Ethnic Media Services
La times

2-1-1 Services in Los Angeles County at Risk


Editorial raises concerns over county's direction for critical 211 service

More Information 


FOR IMMEDIATE RELEASE 07/27/2022: Newly Released Independent Report Reveals 211 LA’s Strong Performance
Appraisal Recommending Further Investment in County Service Provider

FOR IMMEDIATE RELEASE 07/11/2022: 211 LA Thanks Board of Supervisors for Delaying Action on Award of 2-1-1 Services to Unqualified Corporation

FOR IMMEDIATE RELEASE 06/22/22: At County Hearing, Community Leaders, Social Service Providers Speak Out Against Deloitte Takeover of 2-1-1 Hotline.

FOR IMMEDIATE RELEASE 06/19/2022: 211 LA Statement on LA County’s ‘Disastrous’ Selection of Deloitte to Operate 2-1-1 Services


Background and Resource Documents:

211 LA Response to Issues Raised Regarding the 2-1-1 Contract - October 19, 2022

211 LA Letter to Board of Supervisors - July 30, 2022

 KH Summary Report  - 211 LA summarized review of the "Independent Evaluation of Countywide Information & Referral (I&R) Services" by KH Consulting Group 

"Independent Evaluation of Countywide Information & Referral (I&R) Services" by KH Consulting Group" - This document is made available for 211 LA by a Los Angeles County Public Records requested dated June 17, 2022.

Key Points: The Impact of Corporatizing 2-1-1 Community Services in LA County.

Compare current 211 services to what will be offered by Deloitte in 2023.


211 LA in the News:

A Call for Help From LA’s Lifeline– Deal Would Take Humans Out of Human Services - Ethnic Media Services

Don’t leave 211 callers hanging - Los Angeles Times


See Who the New 211 Provider Could Be - Deloitte Record in the News:

States Spent Millions On Deloitte’s ‘Anti-Fraud’ Covid Unemployment Systems. They Suffered Billions In Fraud. -

Army Dumping Contractor Behind Troubled Tuition Assistance Platform -

As many as 300,000 jobless affected by state software snags. - LA Times

High-Risk Update—California Department of Technology - An independent audit on Deloitte.

California Lawmakers Blast Unemployment Agency Over Payment Delays - Court House News

Cost Of Deloitte’s EDD Phone Center Balloons to $55M, As Millions Of Calls Go Unanswered - CapRadio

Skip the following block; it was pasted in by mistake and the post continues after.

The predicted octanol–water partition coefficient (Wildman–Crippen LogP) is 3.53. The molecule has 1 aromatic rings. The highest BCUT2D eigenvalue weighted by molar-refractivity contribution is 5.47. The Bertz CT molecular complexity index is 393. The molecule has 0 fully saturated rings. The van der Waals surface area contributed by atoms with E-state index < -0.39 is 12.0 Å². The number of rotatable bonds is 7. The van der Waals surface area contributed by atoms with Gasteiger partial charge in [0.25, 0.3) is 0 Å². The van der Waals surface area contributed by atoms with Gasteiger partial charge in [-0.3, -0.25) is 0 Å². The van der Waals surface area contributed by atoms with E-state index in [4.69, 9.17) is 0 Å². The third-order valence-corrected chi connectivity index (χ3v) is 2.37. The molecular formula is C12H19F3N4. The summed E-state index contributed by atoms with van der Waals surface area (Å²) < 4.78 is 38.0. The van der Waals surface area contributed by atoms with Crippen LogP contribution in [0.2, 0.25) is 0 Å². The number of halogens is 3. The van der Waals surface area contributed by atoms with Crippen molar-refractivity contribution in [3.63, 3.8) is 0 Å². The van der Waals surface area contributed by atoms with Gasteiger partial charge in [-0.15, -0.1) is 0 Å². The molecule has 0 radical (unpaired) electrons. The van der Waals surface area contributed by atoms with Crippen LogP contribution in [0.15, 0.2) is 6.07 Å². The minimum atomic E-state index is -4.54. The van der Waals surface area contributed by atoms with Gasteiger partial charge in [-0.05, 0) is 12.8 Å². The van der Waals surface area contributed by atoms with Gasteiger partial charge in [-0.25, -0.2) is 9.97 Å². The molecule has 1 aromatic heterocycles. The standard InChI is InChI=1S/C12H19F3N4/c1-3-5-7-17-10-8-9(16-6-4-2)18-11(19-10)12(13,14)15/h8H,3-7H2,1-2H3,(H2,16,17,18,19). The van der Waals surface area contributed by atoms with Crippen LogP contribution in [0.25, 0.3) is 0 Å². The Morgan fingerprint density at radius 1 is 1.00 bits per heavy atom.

Gov. Says Florida's Unemployment System Was Designed To Create 'Pointless Roadblocks' - NPR

More evidence that Florida’s unemployment system was designed to fail | Editorial - Tampa Bay News

Investigation into Florida’s unemployment system underway - News Channel 8 Tamba Bay 

What went wrong with America’s $44 million vaccine data system? - MIT Technology Review

Rhode Island Is Still Holding a Grudge Against Deloitte - Going Concern

Flawed contract for jobless claim system cost state millions - Boston Globe 

Key Takeaways from Deloitte Global Contact Center Study - InfoCision

Deloitte to pay $149.5m over Taylor, Bean & Whitaker audit failure - AccountancyAge

Deloitte Sued Over Pandemic Unemployment Website Data Breaches - Bloomberg Law


Community Strong - Thank you to our Supporters:

Alliance of Information & Referrals Systems (AIRS) • City of Los Angeles - Deputy Mayor Jeanne Holmes • City of Los Angeles - Civil + Human Rights and Equity Department •  AARP California • Emergency Network of Los Angeles (ENLA) •  LA Regional Food Bank • CHIRLA •  Community Clinic Association of Los Angeles County (CCALAC) • El Nido Family Centers •  Didi Hirsch Mental Health Services •  211 California ( CA 211 Providers Network) •  David Geffen School of Medicine at UCLA •  San Fernando Valley Community Mental Health Center, Inc. •  211 San Diego •  211 Ventura •  211 Inland SoCal/Inland SoCal United Way • 211 Orange County •  211 Sacramento •  211 Alameda/Eden I&R •  211 Contra Costa/Contra Costa Crisis Center •  211 San Joaquin/Family Resource & Referral Center • 2-1-1 Humboldt Information and Resource Center • 211 New York State/United Way of New York State •  HelpLine of Delaware and Morrow Counties • United Way | Sonoma, Mendocino, Lake, Humboldt & Del Norte Counties •  Hope of the Valley Rescue Mission •  WIN Los Angeles • The Help Group • Westside Food Bank • Santa Monica Malibu Unified School District • Inglewood Unified School District • P.S. I Love You Foundation • Heroes of Life • Walk with Sally •  Maternal Mental Health NOW • The Painted Brain • Urban Harvester • Streets are For Everyone • Latina Public Service Academy • CALIF - ADRC •  Inclusive Action for the City •  • LARRP (LA Regional Reentry Partnership)